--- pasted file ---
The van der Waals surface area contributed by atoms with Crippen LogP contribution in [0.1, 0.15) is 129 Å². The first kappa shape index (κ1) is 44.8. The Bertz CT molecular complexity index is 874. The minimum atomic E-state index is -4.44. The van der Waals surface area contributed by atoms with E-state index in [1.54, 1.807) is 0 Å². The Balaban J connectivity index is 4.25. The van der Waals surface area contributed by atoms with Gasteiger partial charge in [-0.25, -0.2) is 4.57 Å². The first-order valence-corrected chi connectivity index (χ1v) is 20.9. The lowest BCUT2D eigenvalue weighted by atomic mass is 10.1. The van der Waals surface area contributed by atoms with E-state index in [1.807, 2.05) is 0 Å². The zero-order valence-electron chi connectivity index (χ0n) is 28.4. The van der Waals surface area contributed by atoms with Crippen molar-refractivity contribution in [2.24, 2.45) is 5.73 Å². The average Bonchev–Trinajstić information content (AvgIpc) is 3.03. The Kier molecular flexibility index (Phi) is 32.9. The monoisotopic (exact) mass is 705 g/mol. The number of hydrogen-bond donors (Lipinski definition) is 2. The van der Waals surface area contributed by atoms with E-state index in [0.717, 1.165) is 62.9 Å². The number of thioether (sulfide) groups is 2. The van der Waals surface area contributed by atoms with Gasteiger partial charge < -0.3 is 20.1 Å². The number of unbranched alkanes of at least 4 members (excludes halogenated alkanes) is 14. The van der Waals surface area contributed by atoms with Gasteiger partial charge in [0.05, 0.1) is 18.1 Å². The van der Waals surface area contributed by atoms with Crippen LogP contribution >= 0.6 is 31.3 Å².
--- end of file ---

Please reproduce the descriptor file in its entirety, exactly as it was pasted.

The van der Waals surface area contributed by atoms with Crippen LogP contribution in [0.1, 0.15) is 129 Å². The first kappa shape index (κ1) is 44.8. The Bertz CT molecular complexity index is 874. The minimum atomic E-state index is -4.44. The van der Waals surface area contributed by atoms with E-state index in [1.54, 1.807) is 0 Å². The Balaban J connectivity index is 4.25. The van der Waals surface area contributed by atoms with Gasteiger partial charge in [-0.25, -0.2) is 4.57 Å². The first-order valence-corrected chi connectivity index (χ1v) is 20.9. The lowest BCUT2D eigenvalue weighted by atomic mass is 10.1. The van der Waals surface area contributed by atoms with E-state index in [1.807, 2.05) is 0 Å². The zero-order valence-electron chi connectivity index (χ0n) is 28.4. The van der Waals surface area contributed by atoms with Crippen molar-refractivity contribution in [2.24, 2.45) is 5.73 Å². The average Bonchev–Trinajstić information content (AvgIpc) is 3.03. The Kier molecular flexibility index (Phi) is 32.9. The monoisotopic (exact) mass is 705 g/mol. The number of hydrogen-bond donors (Lipinski definition) is 2. The van der Waals surface area contributed by atoms with E-state index in [0.717, 1.165) is 62.9 Å². The number of thioether (sulfide) groups is 2. The van der Waals surface area contributed by atoms with Gasteiger partial charge < -0.3 is 20.1 Å². The number of unbranched alkanes of at least 4 members (excludes halogenated alkanes) is 14. The van der Waals surface area contributed by atoms with Gasteiger partial charge in [0.05, 0.1) is 18.1 Å². The van der Waals surface area contributed by atoms with Crippen LogP contribution >= 0.6 is 31.3 Å².